Helene Layana June 3, 2021 Spreadsheet
In a well-designed spreadsheet, any output can be calculated from the raw data. However, that‘s not always enough. Sometimes the output is fixed and the raw data is variable. Let‘s say you run an investment company and want to offer your clients a fixed return. An Excel expert could create a very complex model to calculate the likely return on investments over a fixed period. You could then calculate the internal rate of return being offered to clients. The problem is that you‘re not interested in the return offered to clients; that is, after all, fixed. Instead you‘re concerned with how much money you expect to draw from the investment fund, whilst still offering your investors a satisfactory return. If you have $1 and owe investors a quarter, you can calculate your profits using a simple formula.
At times, Lester became so furious his face radiated heat and fogged his glasses. When this happened, he yanked them from his puffy eyes and wiped the lenses with his tie. On this late Friday afternoon, however, Lester felt exhilarated. The printer regurgitated its last run of printouts and as he scanned the rows of figures he penciled in tick marks to indicate matches with numbers found in the corporate ledgers. The task complete for another 180 days, he removed his glasses, rubbed his aching eyeballs, and inhaled deeply to savor the fluttery feeling of excitement flooding his upper chest. Then, Lester logged off the computer, tapped the surge protector power switch with his toe, and shut down the wheezing system.
He was an ex-divorce attorney who had seen firsthand what a messy thing divorce was when lawyers were involved. He developed a program where a couple would meet together, with him present, and work through the divorce piece by piece. Property, finances, kids, pensions. It was a great system. And he was cheap! Relatively speaking. It took about 10 months including some stops and starts (”what do you mean you want some of my inheritance? if you want my inheritance then you STAY married to me”) but in the end we were able to come to terms with each other in a reasonable and fair way.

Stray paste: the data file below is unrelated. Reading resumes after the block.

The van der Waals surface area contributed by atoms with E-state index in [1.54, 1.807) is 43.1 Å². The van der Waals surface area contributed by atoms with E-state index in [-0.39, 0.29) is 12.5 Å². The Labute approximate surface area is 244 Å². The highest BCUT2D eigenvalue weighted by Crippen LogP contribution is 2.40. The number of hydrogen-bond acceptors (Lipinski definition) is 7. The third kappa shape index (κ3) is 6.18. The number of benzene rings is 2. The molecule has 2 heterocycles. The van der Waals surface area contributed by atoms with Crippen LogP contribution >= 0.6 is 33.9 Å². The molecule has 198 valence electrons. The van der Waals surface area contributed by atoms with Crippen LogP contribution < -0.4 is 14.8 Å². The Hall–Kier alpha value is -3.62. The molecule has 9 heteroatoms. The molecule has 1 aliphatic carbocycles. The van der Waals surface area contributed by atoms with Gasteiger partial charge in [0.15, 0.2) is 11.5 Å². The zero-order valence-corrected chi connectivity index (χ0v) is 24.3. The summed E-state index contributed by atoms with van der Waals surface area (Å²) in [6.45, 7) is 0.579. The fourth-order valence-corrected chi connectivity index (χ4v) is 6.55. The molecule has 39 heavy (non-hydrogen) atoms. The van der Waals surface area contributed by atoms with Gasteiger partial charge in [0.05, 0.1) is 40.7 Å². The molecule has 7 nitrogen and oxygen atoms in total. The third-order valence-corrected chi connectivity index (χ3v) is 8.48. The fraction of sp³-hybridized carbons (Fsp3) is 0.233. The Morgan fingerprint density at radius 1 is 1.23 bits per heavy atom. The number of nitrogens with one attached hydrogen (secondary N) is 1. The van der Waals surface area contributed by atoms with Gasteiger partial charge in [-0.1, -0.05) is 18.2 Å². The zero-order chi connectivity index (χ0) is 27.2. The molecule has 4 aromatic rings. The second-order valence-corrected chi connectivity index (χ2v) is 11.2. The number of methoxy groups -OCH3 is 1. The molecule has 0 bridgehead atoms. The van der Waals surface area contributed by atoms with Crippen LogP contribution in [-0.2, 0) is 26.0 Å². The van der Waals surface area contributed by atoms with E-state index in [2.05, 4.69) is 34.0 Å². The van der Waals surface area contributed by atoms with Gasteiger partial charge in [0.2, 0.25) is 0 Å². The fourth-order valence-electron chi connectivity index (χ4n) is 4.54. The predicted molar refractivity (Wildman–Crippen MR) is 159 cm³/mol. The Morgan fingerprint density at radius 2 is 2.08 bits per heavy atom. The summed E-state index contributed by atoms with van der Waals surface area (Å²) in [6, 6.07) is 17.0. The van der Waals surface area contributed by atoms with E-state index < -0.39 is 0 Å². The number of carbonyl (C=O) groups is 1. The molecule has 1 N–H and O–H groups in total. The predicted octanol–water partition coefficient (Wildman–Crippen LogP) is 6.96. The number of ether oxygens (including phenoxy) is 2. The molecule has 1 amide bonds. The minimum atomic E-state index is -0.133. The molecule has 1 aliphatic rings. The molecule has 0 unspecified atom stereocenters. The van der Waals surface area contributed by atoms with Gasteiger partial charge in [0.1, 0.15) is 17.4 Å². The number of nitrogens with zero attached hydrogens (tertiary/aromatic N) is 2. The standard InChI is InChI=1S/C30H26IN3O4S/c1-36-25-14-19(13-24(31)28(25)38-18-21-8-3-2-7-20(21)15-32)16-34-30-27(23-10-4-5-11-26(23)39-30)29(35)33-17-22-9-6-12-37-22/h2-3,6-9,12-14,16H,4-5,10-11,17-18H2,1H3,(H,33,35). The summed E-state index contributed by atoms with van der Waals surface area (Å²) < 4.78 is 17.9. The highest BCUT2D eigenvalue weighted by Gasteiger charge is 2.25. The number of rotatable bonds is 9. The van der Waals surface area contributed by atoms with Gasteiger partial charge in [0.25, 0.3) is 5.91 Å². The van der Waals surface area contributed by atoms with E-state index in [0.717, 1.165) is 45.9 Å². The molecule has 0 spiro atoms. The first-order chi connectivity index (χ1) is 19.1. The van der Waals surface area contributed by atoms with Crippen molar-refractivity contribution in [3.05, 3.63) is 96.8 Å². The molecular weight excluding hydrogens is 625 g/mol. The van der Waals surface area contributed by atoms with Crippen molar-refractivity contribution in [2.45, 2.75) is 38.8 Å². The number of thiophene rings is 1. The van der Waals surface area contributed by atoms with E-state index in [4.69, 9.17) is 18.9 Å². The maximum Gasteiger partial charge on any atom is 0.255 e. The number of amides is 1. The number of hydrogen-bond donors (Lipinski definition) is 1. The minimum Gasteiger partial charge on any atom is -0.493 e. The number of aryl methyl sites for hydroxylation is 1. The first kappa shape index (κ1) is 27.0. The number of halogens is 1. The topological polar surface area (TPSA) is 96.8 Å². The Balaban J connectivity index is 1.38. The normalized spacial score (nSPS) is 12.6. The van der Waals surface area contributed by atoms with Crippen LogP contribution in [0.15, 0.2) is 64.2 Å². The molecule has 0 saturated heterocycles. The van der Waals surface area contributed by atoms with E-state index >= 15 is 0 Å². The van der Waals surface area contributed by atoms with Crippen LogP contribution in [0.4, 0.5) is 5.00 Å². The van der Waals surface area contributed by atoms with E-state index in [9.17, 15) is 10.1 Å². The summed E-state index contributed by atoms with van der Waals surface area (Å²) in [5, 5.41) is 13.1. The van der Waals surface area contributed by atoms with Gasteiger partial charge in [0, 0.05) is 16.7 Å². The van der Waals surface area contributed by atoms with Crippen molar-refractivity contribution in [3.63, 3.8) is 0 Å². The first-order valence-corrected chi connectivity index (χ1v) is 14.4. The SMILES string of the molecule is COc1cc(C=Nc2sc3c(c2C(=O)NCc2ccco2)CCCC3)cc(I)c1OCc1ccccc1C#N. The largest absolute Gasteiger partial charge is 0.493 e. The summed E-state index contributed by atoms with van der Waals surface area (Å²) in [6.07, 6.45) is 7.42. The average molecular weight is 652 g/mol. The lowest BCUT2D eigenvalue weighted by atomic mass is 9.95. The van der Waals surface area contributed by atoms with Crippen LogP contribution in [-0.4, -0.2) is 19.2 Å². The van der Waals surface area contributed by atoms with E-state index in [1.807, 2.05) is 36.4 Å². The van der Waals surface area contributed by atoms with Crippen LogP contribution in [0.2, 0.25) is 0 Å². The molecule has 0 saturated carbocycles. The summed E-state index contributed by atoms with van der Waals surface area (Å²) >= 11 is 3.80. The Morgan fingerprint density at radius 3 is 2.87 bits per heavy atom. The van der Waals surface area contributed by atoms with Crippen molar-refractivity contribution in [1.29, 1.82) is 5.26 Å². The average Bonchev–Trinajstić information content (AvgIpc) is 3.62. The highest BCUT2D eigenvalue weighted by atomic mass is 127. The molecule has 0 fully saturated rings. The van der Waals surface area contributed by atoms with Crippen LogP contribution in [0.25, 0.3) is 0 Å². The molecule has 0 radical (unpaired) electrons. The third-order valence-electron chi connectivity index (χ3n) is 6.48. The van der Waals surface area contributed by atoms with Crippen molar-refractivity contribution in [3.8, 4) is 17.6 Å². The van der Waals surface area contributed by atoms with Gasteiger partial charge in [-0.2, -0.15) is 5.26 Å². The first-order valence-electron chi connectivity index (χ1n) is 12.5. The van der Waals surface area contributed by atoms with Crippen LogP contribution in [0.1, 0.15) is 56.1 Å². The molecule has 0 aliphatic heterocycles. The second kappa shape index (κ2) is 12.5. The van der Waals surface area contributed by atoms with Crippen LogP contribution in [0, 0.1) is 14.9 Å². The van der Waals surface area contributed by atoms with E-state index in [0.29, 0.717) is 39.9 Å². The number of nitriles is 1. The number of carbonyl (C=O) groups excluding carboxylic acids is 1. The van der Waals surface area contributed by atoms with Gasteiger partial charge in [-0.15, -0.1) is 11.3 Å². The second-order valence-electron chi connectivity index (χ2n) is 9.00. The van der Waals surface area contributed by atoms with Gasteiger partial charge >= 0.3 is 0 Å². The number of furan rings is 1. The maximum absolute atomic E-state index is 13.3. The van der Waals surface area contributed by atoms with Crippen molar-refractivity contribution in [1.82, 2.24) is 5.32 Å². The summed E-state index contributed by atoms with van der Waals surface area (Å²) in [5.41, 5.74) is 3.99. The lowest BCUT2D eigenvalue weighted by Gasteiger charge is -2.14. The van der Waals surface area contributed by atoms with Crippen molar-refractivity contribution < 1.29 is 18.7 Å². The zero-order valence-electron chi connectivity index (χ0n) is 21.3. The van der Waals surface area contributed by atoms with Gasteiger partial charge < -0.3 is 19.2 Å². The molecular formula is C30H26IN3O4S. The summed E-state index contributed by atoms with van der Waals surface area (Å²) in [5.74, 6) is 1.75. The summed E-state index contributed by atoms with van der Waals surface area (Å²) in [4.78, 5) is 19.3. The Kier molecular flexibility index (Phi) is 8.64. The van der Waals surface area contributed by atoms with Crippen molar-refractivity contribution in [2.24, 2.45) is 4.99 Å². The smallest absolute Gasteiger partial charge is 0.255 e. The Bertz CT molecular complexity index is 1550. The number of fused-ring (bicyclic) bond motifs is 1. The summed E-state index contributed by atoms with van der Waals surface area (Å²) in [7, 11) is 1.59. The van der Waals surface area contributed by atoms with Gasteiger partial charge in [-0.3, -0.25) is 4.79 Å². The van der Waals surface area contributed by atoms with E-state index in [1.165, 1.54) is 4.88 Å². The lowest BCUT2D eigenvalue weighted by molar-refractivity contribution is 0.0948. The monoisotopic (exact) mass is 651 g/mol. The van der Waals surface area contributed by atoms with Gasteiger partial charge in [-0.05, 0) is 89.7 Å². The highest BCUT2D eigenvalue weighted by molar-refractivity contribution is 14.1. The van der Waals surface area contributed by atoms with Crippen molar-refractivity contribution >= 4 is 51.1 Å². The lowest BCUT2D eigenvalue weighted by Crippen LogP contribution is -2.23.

I don‘t think so. My husband and I weren‘t a great married couple but we were excellent business partners. We almost never, actually maybe NEVER, fought about money. We agreed on how to raise our kids and were always honest about our finances. He made a lot of money and I had some money of my own from my grandmother and would inherit when my parents died. I knew that we would be able to sort through these things better on our own. Most significantly, he LOVED to make spreadsheets and certainly would not be willing to pay someone else make one for him. I did some research on the internet to see what our options would be. I knew we couldn‘t do it ourselves but that we would need some assistance because our finances were complicated. I learned about divorce mediators, professionals who work with couples at an hourly fee to help them navigate the process. It sounded like it would work for us so we agreed to find one. And we did. Well, I did.
Here‘s where the expense sheet gets complex. All of your categories of spending go in column A. Get as detailed as you like, or keep it really simple and just put the basic categories. Generally, the more detail the better. it‘s also helpful to have categories for your categories. A Utilities category for your power, gas, water, etc, categories. Again, detail is good, but be wary of going into too much detail. Column B is where you‘ll put the amount that you‘re budgeting for that category. Column C, how much you‘ve spent on that category to date. If you like (or are a statistics junkie) you can add columns for % of budgeted amount, and % of total budget as well. For our simple budget, we‘ll just leave that out for now.
”Happy crapola!” he exclaimed, rising from the rollered chair and scooping accordion folds of printouts into his tattered briefcase. He snatched his worn black suit coat from a hanger on the back of the office door, switched off the fluorescent overheads, and walked to the executive offices in the adjoining building. When his audit week ended, Lester typically teamed with Lance Lott for a tour of the local watering holes. Lance was a marketing guy he‘d met when he first worked the Bourgeois account. Lance also was single, and resembled Keanu Reeves on a bad hair day. Lester considered him a ”chick magnet,” and although he himself never got lucky on their semi-annual expeditions, the other always disappeared with a babe on his arm. Lester decided, tonight would be HIS night.
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